However, although North Korea's deal with the International Atomic Energy Agency (IAEA) has averted the immediate prospect of a show-down with the UN Security Council next week, it still leaves open the tantalising question of whether the Stalinist regime has already made a nuclear bomb.
Inspectors from the IAEA are expected to travel to North Korea this weekend, where they will begin several weeks of nuclear inspections that have been suspended for over a year. The last-minute agreement means that North Korea will not now be declared to be in violation of the terms of the nuclear Non-Proliferation Treaty (NPT) at an IAEA board of governors' meeting scheduled for next Monday. An outright violation would have automatically qualified for consideration by the UN Security Council, which most likely would have resorted to economic sanctions.
For the past month North Korea had been adamantly refusing to admit the inspectors, while its government propaganda was issuing increasingly combative rhetoric. Pyongyang said that it would regard any sanctions imposed by the UN Security Council as tantamount to a declaration of war. But the announcement in Washington at the end of last month that the Pentagon would send Patriot missiles and other hi-tech weapons systems to South Korea has apparently called Pyongyang's bluff and forced it back to the negotiating table.
In addition to its renewed contact with the IAEA, North Korea has also reopened talks with the US: one of its prize goals throughout the dispute has been diplomatic recognition and eventual economic aid from Washington. By getting tough last month, President Bill Clinton seems to have persuaded his counterpart in Pyongyang, Kim Il Sung, that confrontation was leading North Korea into a non-productive cul de sac that would end up either in total isolation or even annihilation.
However, the deal under which the IAEA inspectors will be admitted to the nuclear facility in Yongbyon, 60 miles north of Pyongyang, only allows them to visit seven sites already declared by the North Koreans. This will allow the IAEA to 'verify that nuclear material in these facilities has not been diverted since earlier inspections', according to the agency. Inspectors will continue to be barred from two crucial sites that are suspected to house evidence of a plutonium-extraction programme.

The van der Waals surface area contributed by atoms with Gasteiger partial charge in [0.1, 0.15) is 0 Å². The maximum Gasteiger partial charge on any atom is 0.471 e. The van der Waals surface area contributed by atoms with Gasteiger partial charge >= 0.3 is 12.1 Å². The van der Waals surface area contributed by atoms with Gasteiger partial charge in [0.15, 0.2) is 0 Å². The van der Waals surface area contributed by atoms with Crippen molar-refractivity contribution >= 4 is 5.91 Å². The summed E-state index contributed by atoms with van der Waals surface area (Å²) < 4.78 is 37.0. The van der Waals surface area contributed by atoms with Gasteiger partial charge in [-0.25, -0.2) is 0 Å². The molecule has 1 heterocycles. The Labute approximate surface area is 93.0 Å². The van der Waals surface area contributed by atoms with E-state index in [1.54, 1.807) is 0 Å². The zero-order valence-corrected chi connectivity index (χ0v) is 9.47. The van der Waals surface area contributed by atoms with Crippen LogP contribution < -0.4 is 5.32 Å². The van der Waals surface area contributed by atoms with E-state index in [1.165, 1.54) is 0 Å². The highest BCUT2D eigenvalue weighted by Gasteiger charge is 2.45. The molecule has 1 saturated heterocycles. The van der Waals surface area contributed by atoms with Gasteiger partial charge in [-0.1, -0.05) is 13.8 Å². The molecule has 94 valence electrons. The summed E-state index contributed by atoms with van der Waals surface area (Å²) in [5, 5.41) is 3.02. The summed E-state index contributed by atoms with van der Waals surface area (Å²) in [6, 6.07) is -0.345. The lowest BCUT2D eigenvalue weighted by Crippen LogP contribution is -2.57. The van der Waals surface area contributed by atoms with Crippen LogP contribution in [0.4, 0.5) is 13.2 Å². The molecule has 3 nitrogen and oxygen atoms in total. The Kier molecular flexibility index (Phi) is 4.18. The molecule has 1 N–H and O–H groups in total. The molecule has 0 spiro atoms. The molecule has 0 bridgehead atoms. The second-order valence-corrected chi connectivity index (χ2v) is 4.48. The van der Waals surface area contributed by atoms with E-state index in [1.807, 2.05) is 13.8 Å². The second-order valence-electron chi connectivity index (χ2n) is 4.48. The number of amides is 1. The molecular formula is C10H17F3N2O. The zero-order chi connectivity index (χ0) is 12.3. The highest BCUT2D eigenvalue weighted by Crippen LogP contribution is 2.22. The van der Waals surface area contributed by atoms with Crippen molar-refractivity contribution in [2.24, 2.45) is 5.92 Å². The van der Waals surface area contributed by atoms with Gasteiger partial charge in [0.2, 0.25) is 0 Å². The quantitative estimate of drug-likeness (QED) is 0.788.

It was the IAEA's growing suspicions that North Korea was secretly extracting plutonium, the key ingredient of a nuclear weapon, that led to the confrontation between the IAEA and Pyongyang last year, and North Korea's abrupt refusal to allow nuclear inspections to continue.
Specifically the IAEA thought that two buildings, located directly between the reactor and the reprocessing facility at Yongbyon, contained canisters of nuclear waste that would show the extent to which the North Koreans had been attempting to extract plutonium - perhaps enough for one or two nuclear bombs.
When the inspectors asked to check the two suspect sites, North Korea said they were military installations, and refused the IAEA access.
According to the IAEA's David Kyd, access to the sites is still an urgent priority of the agency, although it did not demand to see them on this visit. 'The hawks might say we should have gone for more, but like many things, this business is the art of the possible. If we had kept asking for the two extra sites, we could have been talking until doomsday.'
Under the current scenario, after the IAEA inspectors have finished their work next month, the US and North Korea will begin new talks on expanded inspections - for which Pyongyang will be looking for fresh concessions. Mr Kyd said: 'We haven't abandoned the idea of the two undeclared sites, and the North Koreans know it.'Reuse content